Lions tame their own offense

The Detroit Lions tried to make alterations to their offense during their bye week, but the results weren't good. Another adjustment appears to be in store for Sunday's game against the Vikings.

So much for the Lions' new no-huddle offense.

After installing the system over the bye week, hoping it would help them score more quickly, the Lions looked confused and disorganized as they tried to run it in Sunday's 34-7 loss to Chicago.

Now they apparently will abandon it.

"Yeah, I'm going to go ahead and probably say it might be over with," wide receiver Mike Furrey said with a laugh. "We had one week to practice it. Obviously it's something you wish you would have put in during training camp, but we were trying to change it up and get the energy level."

The Lions pared down former offensive coordinator Mike Martz's passing attack entering the season. Now coach Rod Marinelli thinks they should pare it down again.

"I feel like we're a little bit scattered right now, and that's why I'm going to pull back," Marinelli said. "I think when you're not doing anything well, you kind of pull back and just go right back to the very basics."

Marinelli wants to get back to what the Lions did well in the preseason — running the ball with play-action passes, roll-outs and bootlegs.

He pointed out the Lions started four young players — running back Kevin Smith, fullback Jerome Felton, right guard Manny Ramirez and right tackle Gosder Cherilus.

"Especially when you're playing three or four young guys, it's too much sometimes — too many checks for them, maybe," Marinelli said. "I just want to get back to doing something well."

Furrey is disappointed.

"People keep talking about how we're going to scale things back," Furrey said. "We're pretty simple right now. We've taken a lot of things out from the last couple years. Like I said, it's the same offense, but we've already scaled back a lot and still we're not getting it done. I don't know if scaling back's the answer. I mean, I really don't know."

Furrey can't believe what has happened to the Lions, who started 6-2 last season and have gone 1-11 since. He used words like "mayhem" and "crazy" and "mind-boggling."

As he walked off the field Sunday, he said: "It's amazing how we prepare, we work hard, and then to come out and put on a display this. ... I don't even understand. I don't know what's going on. We don't even know what's going on."

Asked what the Lions needed to change, he brought up the firings of president Matt Millen over the bye week and offensive coordinator Mike Martz after last season.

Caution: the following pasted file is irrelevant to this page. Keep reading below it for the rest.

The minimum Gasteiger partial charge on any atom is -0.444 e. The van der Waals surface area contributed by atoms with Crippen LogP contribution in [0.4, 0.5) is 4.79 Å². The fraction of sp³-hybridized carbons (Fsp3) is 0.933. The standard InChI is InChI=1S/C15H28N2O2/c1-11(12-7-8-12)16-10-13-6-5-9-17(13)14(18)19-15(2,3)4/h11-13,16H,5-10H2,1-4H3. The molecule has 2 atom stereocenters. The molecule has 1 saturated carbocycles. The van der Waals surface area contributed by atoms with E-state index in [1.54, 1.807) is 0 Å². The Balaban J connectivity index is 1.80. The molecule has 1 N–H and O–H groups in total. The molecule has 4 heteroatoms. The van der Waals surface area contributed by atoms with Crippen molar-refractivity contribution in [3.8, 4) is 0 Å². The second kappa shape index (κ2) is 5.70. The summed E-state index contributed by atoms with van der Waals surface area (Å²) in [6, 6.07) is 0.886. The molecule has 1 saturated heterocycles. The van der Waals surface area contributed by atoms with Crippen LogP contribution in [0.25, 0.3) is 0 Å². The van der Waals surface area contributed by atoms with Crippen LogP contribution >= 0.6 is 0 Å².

"I don't know," Furrey said. "They tried to change management. They tried to put it on Mike Martz. We're still in the same situation three years later."

Furrey didn't sound much different Monday.

"Right now," Furrey said, "we're just as blindsided by this just like everybody else. I feel bad for Detroit. They deserve so much better than what we're doing. It's a shame right now. ...

"I'm totally blown away with what's going on right now. It's just something we need to continue to keep working on. We're human. It's a struggle to come in here every day knowing that what we expected is not what it is right now. We're on the total opposite of what we thought we'd be in here right now. ...

"It just seems like there's just one thing missing and we can't figure it out right now, and we've just got to keep grinding."

NOTES

  • QB Jon Kitna did not play the second half Sunday against Chicago, but coach Rod Marinelli said it was because of back spasms, not because he went 8-for-16 for 74 yards and took three sacks. The Lions will evaluate Kitna's back as the week progresses.

  • RB Kevin Smith started Sunday, even though he said last week he had been told he wasn't starting. Smith carried most of the load instead of veteran Rudi Johnson. When he scored the Lions' only touchdown, cutting their deficit to 31-7 in the fourth quarter, he spiked the ball so hard that he fell down.

  • TE Casey Fitzsimmons suffered an elbow injury Sunday. He came back and played in the game, but he was being evaluated Monday and his status was uncertain.

  • WR Calvin Johnson has only 56 receiving yards over the past two games after posting back-to-back 100-yard games. He had only two catches for 16 yards Sunday, as the Bears kept their safeties deep and blitzed often.

  • WR Roy Williams wanted the ball more and had more balls thrown in his direction Sunday. He caught seven passes for 96 yards, partly because he was the hot receiver on blitzes. But he still was disappointing because of drops and a ball that went off his hands, was intercepted and was returned for a touchdown.

  • CB Leigh Bodden, who had six interceptions for 10-win Cleveland last year, has struggled in a secondary that has no interceptions. Opposing quarterbacks have a 122.2 passer rating against the Lions, who rebuilt their secondary in the offseason.

  • CB Brian Kelly, who spent 10 years in Tampa Bay and was supposed to help the Lions' Tampa 2, was in uniform but did not play Sunday. Coach Rod Marinelli said the other corners gave the Lions a better chance to win.

  • LB Jordon Dizon, a second-round pick this year, got some playing time late in Sunday's game. Coach Rod Marinelli said he resented a reporter's suggestion that it was only garbage time.

  • P Nick Harris and the Lions' coverage units stifled Chicago's Devin Hester. Harris had his first touchback of the season, but he dropped two more punts inside the 20, and Hester was a non-factor.

  • WR Mike Furrey and WR Brandon Middleton have not made an impact on returns. Coach Rod Marinelli has said the Lions must find a way to bolster their return game.


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